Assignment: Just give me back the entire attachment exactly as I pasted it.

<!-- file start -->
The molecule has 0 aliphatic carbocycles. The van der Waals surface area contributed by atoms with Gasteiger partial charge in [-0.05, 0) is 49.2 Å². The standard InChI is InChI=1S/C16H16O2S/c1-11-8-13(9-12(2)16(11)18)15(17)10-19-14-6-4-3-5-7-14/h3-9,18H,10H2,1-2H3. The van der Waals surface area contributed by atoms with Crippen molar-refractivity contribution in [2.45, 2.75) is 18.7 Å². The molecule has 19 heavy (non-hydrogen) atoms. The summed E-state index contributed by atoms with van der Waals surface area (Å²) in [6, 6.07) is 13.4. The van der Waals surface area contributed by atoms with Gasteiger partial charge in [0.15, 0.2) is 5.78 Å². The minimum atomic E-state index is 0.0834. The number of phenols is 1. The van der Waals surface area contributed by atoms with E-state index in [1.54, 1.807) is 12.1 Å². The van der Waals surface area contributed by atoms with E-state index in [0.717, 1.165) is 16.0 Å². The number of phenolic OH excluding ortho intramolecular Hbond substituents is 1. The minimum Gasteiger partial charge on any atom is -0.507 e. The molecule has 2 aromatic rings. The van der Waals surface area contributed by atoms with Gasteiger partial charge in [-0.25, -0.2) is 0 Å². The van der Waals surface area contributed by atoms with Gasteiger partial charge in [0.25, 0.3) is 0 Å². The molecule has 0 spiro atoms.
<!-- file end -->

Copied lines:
The molecule has 0 aliphatic carbocycles. The van der Waals surface area contributed by atoms with Gasteiger partial charge in [-0.05, 0) is 49.2 Å². The standard InChI is InChI=1S/C16H16O2S/c1-11-8-13(9-12(2)16(11)18)15(17)10-19-14-6-4-3-5-7-14/h3-9,18H,10H2,1-2H3. The van der Waals surface area contributed by atoms with Crippen molar-refractivity contribution in [2.45, 2.75) is 18.7 Å². The molecule has 19 heavy (non-hydrogen) atoms. The summed E-state index contributed by atoms with van der Waals surface area (Å²) in [6, 6.07) is 13.4. The van der Waals surface area contributed by atoms with Gasteiger partial charge in [0.15, 0.2) is 5.78 Å². The minimum atomic E-state index is 0.0834. The number of phenols is 1. The van der Waals surface area contributed by atoms with E-state index in [1.54, 1.807) is 12.1 Å². The van der Waals surface area contributed by atoms with E-state index in [0.717, 1.165) is 16.0 Å². The number of phenolic OH excluding ortho intramolecular Hbond substituents is 1. The minimum Gasteiger partial charge on any atom is -0.507 e. The molecule has 2 aromatic rings. The van der Waals surface area contributed by atoms with Gasteiger partial charge in [-0.25, -0.2) is 0 Å². The van der Waals surface area contributed by atoms with Gasteiger partial charge in [0.25, 0.3) is 0 Å². The molecule has 0 spiro atoms.